For some reason, I’m in a weird western mood, so I thought I’d bring out this retro review from August 12, 2013.
Unfortunately, you’re probably going to pay a lot of money for this book in physical form, and the kindle edition, which I have, is no longer available due to rights issues.
Still, I’ll pass along the recommendation, and you should look up co-editor David B. Riley’s Amazon page if you enjoy weird westerns. I’m pretty fussy about what I regard as a good weird western. My criteria is they should be set in the historical American West and not fall back on standard supernatural creatures or time travel or aliens for their effect. Unsurprisingly, I don’t find many stories that fit that bill. However, Riley published Science Fiction Trails, and its stories often did. I’ve also enjoyed some of his own weird westerns.
Unfortunately, it didn’t get a lot of submissions that fit what Riley was looking for, so it’s no longer published.
And, of course, you can always seek out the work of the listed writers.
Review: Six-Guns Straight to Hell: Tales of Horror and Dark Fantasy from the Weird Weird West, eds. David B. Riley and Laura Givens, 2010.
Oh, sure there are the usual vampires, werewolves, and ghosts as you would expect. But there are also a few Lovecraftian pieces, a bit of alternate history, and a bit of science fiction. And, of course, you do get plenty of gunslingers. It’s one of those anthologies with few real outstanding stories, some memorable ones, and no bad ones.
For me the best of the lot was Sam Kepfield’s “Ghost Dancers“. It takes perhaps the weirdest historical event in the Old West, the Ghost Dance, as its starting point, in particular the one place the movement broke into violence – Wounded Knee. It’s been a while since I’ve read James Mooney’s The Ghost-Dance Religion and the Sioux Outbreak of 1890, but the history seemed dead on, the ending memorable.
I’ve enjoyed Lee Clark Zumpe’s Cthulhu Mythos stories so was pleased to see him in the table of contents. The Lovecraftian elements of his “The Man from Turkey Creek Canyon” are rather slight and, to be truthful, I found the end a bit unsatisfying, like the story could have been fleshed out more or belonged to a series. However, I liked its amnesiac gunslinger of “callous conscience” sent to protect a wagon train from ambush.
Matthew Baugh, another writer who sometimes works in the Cthulhu Mythos, gives us Dave Mather, descendent of witch-hunting Cotton Mather. Hanging Judge Roy Parker sends him to track down a man Parker has already hung once. This time, as the title says, Parker wants him “Decently and Quietly Dead“.
My second favorite story was “Spook” from John Howard. Its double entendre title also refers to the buffalo soldiers who encounter a vicious town.
As you might guess, “Bleeding the Bank Dry” from David Boop is a vampire tale, a rather noirish one with a band of dim-witted brothers teaming up with a vampire to rob a bank and save the family farm from foreclosure. Or so it seems. Vampires also show up in editor Riley’s “Grumpy Gaines, Texas Ranger“. Like a fair number of the tales in the book, it combines horror with the laconic or hyperbolic rhetoric commonly associated with the western.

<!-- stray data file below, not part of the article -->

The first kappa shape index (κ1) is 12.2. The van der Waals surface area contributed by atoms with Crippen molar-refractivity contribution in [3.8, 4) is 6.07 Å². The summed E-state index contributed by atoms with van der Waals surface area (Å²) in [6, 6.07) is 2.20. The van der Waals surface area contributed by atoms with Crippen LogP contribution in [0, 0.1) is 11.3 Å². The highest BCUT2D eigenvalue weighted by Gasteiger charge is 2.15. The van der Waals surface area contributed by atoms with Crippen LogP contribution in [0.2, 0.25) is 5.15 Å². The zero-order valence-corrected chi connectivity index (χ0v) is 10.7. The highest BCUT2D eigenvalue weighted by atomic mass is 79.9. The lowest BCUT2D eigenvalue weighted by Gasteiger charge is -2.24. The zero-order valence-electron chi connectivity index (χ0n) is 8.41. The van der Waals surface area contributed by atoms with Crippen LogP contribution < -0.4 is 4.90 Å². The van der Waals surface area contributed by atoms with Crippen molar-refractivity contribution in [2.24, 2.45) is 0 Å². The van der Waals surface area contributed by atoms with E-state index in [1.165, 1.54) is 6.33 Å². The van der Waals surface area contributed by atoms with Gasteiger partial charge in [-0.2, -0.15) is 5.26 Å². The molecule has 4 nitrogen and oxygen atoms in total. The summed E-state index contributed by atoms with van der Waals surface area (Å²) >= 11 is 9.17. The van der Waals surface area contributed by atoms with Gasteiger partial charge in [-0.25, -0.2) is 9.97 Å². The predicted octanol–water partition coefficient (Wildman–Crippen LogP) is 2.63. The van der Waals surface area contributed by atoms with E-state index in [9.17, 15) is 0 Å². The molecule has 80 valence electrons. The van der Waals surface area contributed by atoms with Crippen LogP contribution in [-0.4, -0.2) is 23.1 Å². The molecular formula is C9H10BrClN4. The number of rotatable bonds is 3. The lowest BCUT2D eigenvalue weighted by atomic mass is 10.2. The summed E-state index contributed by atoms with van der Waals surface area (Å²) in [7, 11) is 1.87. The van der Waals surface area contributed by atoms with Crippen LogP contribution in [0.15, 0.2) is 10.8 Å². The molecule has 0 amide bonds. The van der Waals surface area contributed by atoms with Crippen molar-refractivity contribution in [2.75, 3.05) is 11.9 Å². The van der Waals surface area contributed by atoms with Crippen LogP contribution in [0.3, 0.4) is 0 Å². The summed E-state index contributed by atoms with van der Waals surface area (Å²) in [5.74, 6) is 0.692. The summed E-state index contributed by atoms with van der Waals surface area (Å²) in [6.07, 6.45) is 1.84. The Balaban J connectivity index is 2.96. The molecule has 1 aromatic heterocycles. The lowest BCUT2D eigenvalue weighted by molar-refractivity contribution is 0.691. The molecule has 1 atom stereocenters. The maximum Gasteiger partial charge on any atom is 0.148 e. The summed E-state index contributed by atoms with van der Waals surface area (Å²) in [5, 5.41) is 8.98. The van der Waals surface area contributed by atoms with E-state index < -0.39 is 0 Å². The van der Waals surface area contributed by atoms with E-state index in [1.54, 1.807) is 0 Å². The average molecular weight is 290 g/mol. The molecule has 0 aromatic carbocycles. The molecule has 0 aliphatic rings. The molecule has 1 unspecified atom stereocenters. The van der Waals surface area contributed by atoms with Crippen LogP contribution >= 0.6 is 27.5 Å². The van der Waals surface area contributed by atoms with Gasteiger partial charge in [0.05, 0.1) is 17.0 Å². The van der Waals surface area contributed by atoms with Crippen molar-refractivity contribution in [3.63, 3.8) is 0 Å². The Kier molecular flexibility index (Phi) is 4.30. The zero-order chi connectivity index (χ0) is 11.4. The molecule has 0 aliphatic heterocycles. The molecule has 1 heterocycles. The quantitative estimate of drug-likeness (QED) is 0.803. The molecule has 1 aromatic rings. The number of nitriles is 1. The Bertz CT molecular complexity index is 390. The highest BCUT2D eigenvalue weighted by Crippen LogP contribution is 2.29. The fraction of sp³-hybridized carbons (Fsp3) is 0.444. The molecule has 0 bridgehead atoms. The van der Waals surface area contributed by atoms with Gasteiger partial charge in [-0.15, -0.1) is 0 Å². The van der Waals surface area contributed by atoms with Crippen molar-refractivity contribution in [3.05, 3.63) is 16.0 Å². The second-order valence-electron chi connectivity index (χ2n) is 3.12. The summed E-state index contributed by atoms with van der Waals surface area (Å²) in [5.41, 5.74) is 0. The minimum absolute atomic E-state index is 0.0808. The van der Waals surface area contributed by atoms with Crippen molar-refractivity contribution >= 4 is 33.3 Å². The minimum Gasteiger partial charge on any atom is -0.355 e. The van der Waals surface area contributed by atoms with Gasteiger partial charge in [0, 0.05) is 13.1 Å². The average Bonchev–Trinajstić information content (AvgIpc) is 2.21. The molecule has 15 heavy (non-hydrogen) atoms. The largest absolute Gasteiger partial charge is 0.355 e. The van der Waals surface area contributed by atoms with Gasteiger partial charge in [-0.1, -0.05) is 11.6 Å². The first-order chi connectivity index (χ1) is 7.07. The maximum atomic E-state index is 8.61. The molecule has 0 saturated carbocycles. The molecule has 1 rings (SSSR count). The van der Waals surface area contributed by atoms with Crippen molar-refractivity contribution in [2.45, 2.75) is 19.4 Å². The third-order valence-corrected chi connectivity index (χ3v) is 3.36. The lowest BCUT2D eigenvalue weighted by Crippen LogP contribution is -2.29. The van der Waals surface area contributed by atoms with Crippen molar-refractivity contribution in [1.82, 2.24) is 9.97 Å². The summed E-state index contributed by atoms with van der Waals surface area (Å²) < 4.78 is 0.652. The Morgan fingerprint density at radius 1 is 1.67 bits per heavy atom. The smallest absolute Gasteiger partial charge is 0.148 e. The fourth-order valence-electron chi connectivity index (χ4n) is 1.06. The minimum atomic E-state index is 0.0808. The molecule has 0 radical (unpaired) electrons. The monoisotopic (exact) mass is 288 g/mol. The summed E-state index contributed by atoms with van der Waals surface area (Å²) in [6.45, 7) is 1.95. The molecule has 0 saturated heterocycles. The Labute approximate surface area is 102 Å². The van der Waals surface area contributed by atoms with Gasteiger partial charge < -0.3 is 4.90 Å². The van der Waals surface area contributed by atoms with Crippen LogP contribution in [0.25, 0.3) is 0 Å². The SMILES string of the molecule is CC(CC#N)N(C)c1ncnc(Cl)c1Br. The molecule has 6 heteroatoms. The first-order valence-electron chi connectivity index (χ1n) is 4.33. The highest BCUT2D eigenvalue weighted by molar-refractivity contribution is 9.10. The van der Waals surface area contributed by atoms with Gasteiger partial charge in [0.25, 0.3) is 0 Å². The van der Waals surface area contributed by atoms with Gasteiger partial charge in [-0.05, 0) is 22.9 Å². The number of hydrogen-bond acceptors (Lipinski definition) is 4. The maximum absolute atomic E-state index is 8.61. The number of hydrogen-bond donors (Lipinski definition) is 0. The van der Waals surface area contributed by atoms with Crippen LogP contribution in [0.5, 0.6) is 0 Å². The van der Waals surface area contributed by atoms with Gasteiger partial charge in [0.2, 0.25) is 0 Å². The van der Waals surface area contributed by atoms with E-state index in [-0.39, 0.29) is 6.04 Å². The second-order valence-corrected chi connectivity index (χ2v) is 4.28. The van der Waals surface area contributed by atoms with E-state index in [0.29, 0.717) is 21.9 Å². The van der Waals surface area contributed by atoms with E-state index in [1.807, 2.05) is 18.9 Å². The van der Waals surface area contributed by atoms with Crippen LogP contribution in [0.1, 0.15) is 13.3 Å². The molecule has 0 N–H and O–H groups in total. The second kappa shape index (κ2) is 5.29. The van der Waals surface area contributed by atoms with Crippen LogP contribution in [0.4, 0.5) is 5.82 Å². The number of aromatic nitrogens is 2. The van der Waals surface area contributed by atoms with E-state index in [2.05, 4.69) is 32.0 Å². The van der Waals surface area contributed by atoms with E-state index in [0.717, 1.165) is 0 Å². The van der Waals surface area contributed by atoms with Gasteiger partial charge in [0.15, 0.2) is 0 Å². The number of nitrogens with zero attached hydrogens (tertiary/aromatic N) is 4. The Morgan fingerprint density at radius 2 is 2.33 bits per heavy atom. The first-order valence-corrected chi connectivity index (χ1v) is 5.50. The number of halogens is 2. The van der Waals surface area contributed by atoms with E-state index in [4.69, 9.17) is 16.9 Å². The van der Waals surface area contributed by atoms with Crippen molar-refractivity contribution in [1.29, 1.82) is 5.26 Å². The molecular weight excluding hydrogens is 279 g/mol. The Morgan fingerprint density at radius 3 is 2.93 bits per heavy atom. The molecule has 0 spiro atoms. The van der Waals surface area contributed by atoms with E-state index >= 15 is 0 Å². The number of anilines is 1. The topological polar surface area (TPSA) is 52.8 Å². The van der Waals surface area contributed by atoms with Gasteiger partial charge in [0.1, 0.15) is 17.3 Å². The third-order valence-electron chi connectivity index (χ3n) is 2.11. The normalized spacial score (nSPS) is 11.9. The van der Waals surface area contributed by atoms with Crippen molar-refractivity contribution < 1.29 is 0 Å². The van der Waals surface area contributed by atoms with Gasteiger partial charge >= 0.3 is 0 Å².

“The Murders Over in Weirdunkel” from James Patrick Cobb has such a style, and the murderer is, I would venture to say, totally unique in horror. “The Enterprising Necromancer” by Henry Ram works out the details of what being the town resurrectionist is like. “Clay Allison and the Haunted Head” from Bill D. Allen and Sherri Dean is about just such a head – one that just won’t shut up in demanding the death of his wife.
“Chin Song Ping and the Fifty-Three Thieves” from Laura Givens is not the only story to mash together history and a couple of mythologies. The story takes off after Chin Song Ping figures out the identity of the man who wants to sacrifice him and two beautiful women to give magic invulnerability to the Cowboys Wyatt Earp will face at the OK Corral. Joel Jenkins’ “Long Night in Little China” has an Indian bounty hunter protecting a beautiful Chinese woman from a magical critter in sleazy Gold Rush San Francisco. He’s an enjoyable enough character that I’d like to see a sequel.
There are ghosts a plenty. Lynn McConchie’s “On the Road to Bodie” has a put upon Mexican servant girl trying to figure out how to avoid destitution and still not have to marry a brutal ranch foreman. “Smile” from Kit Volker seems the first in a series continued elsewhere and involves a woman in post-Civil War San Francisco who starts making portraits of ghost to keep her struggling photography business alive. To be honest, I don’t know enough of the history of the Texas War for Independence to know if and when real history blends into alternate history in Carol Hightshoe’s “The Last Defenders“, a tale of ghosts and the Battle of the Alamo.
“Trouble Huntin’” by Bill Craig is an honest to goodness werewolf hunt conducted by a lawman looking for the creature that killed a Kansas family.
There are a refreshing number of odd concepts in the book. David Lee Summers’ science fictional “A Specter in the Light” draws effectively from the real – and short – history of the New Mexico School of Mines and some of the skilled electrical engineers working in the nearby mines. Renee James’ “As Ye Sow” deals with the consequences to a band of Union partisans who harshly treat some freed slaves. Don Hombostel’s “Night Bird” is a sweet romance with a shape shifting widow woman. “Justice“, from Nicole Given Kurtz, starts out with a prostitute seeking refuge from a band of men out to kill her and then proceeds to violate your expectations and sympathies from that stereotypical set up. Jennifer Campbell-Hicks’ “Snake Oil” kind of reminded me of a zombie version of Ray Bradbury’s Something Wicked This Way Comes: a small boy must save his town from horror.